• Correlated disturbances between positive and negative exchanges for parallel domains


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Analyses Exchanges on Symptoms of Depression

  • Structural models:

    • Relative impact of positive and negative exchanges overall

    • Relative impact of specific domains

    • Relative impact of subjective appraisals

    • All models controlled for:

      • Age, Education, Self-reported Health, IADL/ADLs, Health Conditions


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Frequency of Social Exchanges Exchanges on Symptoms of Depression


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Measurement Model for Positive Exchanges Exchanges on Symptoms of Depression

Positive Exchanges

.663

.608

.654

.863

Informational

Instrumental

Emotional

Companionship

.865

.880

.882

.812

.842

.919

.842

.907

.851

.897

.631

.907

Ways to

deal with

problems

Discuss

personal

matters

Provide

assistance

Helpful

advice

Useful

suggestions

Do

favors

Help

important

tasks

Kind and

considerate

Cheer

you up

Provide

company

Include

you

Do social

activities

Model Fit Statistics: N= , χ2(50)= 190.133, p<.001, SRMR=.044, IFI= .975.

All loadings significant at p < .001. Correlated errors and disturbances not shown.


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Measurement Model for Negative Exchanges Exchanges on Symptoms of Depression

Negative Exchanges

.708

.698

.760

.820

Informational

Instrumental

Emotional

Companionship

.870

.757

.791

.815

.657

.886

.803

.915

.802

.845

.879

.756

Interfere in

Personal

matters

Ask for

too much

help

Fail to

give

assistance

Do

thoughtless

things

Act angry

or upset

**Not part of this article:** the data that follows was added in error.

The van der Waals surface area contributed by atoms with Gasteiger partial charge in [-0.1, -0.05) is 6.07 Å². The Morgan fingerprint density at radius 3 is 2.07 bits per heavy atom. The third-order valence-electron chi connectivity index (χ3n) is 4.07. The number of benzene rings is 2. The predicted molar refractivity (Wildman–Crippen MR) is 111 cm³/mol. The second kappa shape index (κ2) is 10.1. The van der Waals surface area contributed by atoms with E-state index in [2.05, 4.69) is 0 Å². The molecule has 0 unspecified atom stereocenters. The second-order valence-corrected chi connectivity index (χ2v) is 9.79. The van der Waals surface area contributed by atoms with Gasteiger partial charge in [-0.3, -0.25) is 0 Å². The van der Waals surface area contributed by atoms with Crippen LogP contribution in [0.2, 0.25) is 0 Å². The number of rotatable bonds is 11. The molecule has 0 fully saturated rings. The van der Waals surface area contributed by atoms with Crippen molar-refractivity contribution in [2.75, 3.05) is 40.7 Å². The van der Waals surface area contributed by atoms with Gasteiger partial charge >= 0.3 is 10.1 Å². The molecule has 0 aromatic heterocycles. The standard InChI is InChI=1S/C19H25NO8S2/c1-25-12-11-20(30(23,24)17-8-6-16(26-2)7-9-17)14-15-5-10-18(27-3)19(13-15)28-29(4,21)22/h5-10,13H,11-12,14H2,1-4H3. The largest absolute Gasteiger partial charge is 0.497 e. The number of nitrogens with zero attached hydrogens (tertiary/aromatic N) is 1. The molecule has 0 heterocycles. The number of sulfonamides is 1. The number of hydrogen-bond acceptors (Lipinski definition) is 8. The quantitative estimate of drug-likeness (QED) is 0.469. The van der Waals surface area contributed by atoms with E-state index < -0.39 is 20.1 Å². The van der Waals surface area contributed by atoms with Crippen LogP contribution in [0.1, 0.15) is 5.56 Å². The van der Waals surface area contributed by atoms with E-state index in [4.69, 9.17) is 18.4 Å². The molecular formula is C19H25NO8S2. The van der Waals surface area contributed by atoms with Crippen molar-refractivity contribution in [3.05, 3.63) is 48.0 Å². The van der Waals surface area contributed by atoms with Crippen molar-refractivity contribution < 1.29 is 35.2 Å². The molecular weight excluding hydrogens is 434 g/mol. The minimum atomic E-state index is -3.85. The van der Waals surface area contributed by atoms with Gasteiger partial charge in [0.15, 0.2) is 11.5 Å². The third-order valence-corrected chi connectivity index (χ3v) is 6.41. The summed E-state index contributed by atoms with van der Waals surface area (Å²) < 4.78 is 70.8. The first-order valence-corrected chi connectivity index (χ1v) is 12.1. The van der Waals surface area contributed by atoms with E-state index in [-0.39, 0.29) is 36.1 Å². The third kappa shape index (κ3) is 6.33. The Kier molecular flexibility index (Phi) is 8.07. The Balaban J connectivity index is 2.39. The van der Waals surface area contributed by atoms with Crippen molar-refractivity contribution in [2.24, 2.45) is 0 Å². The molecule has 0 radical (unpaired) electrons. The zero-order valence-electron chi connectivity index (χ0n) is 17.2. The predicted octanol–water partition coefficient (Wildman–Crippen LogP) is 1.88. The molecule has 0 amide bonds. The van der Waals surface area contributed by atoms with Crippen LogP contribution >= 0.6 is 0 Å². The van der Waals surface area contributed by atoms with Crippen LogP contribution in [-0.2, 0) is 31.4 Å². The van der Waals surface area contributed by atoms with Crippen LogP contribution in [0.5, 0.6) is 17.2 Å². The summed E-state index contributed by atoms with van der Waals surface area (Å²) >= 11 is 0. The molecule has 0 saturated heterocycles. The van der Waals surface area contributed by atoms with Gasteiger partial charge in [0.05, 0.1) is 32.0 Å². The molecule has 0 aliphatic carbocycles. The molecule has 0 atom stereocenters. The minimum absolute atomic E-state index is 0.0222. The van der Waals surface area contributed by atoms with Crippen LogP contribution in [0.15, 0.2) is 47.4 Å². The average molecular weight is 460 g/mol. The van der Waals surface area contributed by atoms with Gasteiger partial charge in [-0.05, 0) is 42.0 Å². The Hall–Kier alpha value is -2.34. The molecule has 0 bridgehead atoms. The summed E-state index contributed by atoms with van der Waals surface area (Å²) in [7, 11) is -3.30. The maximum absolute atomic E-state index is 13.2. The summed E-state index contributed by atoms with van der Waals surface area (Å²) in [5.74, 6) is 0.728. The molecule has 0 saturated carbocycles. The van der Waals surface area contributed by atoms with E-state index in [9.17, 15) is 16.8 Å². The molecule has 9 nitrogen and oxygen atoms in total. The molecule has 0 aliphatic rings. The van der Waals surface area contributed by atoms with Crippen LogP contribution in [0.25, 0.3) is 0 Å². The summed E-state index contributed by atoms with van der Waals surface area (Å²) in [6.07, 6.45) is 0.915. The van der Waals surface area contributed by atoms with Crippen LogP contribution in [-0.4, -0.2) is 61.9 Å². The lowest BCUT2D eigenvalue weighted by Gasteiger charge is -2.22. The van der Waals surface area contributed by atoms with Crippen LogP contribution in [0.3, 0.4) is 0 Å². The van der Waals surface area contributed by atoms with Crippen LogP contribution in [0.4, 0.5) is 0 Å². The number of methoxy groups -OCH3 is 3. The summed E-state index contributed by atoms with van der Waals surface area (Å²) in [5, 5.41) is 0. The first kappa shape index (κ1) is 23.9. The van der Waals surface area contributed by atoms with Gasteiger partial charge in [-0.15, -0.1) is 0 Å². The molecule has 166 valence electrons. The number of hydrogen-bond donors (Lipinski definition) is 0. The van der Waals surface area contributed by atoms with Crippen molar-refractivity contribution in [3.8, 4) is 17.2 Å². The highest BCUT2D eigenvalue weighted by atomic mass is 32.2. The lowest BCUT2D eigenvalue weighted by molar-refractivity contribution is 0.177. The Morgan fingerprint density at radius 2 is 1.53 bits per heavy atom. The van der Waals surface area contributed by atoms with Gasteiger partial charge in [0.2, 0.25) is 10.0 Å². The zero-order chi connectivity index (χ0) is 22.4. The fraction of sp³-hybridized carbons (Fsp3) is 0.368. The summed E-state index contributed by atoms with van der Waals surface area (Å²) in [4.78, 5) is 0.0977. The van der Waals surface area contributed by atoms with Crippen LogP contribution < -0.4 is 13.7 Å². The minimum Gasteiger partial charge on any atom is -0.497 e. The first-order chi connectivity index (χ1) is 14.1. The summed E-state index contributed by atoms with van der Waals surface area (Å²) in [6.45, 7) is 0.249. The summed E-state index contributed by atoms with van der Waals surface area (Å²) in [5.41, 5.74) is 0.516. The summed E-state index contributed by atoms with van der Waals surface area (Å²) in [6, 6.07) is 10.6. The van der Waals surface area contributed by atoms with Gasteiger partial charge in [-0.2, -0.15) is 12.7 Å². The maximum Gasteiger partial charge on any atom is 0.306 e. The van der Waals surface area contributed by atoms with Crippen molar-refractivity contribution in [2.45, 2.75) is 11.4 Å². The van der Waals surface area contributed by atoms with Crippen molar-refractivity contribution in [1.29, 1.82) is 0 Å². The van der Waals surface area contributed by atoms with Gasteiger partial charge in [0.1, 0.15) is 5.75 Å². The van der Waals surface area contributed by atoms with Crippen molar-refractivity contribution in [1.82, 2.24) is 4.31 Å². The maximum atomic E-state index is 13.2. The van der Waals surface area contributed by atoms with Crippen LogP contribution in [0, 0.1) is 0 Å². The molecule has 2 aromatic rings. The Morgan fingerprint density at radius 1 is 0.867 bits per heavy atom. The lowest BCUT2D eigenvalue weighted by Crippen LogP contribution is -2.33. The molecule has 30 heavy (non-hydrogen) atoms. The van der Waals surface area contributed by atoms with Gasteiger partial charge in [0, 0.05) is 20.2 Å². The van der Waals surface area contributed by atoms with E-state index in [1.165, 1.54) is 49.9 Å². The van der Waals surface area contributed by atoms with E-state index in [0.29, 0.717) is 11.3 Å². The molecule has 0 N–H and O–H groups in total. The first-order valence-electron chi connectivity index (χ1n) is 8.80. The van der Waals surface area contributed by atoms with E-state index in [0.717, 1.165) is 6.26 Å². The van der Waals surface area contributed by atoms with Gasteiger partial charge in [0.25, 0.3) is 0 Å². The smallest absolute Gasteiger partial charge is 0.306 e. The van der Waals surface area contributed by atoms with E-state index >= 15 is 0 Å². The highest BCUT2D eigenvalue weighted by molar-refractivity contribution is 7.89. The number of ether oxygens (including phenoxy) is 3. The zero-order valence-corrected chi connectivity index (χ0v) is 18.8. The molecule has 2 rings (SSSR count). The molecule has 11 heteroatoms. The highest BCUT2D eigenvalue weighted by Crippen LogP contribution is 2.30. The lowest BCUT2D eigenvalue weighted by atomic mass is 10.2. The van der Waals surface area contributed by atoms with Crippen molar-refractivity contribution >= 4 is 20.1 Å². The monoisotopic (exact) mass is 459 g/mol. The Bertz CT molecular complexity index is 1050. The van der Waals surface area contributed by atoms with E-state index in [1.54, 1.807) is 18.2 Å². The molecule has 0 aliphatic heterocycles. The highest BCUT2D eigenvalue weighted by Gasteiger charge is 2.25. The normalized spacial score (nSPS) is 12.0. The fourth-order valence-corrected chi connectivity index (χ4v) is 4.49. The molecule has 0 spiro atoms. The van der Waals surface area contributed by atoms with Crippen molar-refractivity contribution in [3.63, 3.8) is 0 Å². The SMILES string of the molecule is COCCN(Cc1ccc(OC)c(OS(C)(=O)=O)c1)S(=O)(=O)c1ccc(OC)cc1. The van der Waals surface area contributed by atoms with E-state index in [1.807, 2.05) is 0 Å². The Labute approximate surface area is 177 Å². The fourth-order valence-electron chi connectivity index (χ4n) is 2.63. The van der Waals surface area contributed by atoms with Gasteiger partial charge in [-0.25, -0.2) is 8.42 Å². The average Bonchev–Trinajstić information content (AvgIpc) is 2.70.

with you

Act

unsympathetic

or critical

Forget/

ignore

you

Fail to

spend

time

Unwanted

advice

Question

your decisions

Let you

down

Leave you

out

Model fit statistic: N= , χ2(50)= 71.696, p=.0238, SRMR=.031, IFI= .991.

All loadings significant at p < .001. Correlated errors and disturbances not shown.


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Measurement Model for Depression Exchanges on Symptoms of Depression

Depression

(CES-D )

.795a

.882a

.810a

Somatic

Symptoms

Positive Affect

Negative Affect

Happy

Enjoy

Bothered

Blues

Depressed

Sad

Mind

Effort

Sleep

Model Fit Statistics: N= 868, χ2(26)= 68.690, p<.001, SRMR=.055, IFI= .976

a Second-order loadings were set equal for empirical identification.

All loadings significant at p < .001.


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Model Comparing the Effects of Positive and Negative Exchanges on Depression

Positive

Exchanges

Depression

(CESD)

Negative

Exchange

Age, Education, Self-reported Health,

IADL/ADLs, Health Conditions


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Relative impact of positive and negative exchanges on depression, structural model results


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The relative effect of individual domains of positive and negative exchanges on depression, structural model results


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Measurement Model of Subjective Appraisal of Positive and Negative Exchanges on Depression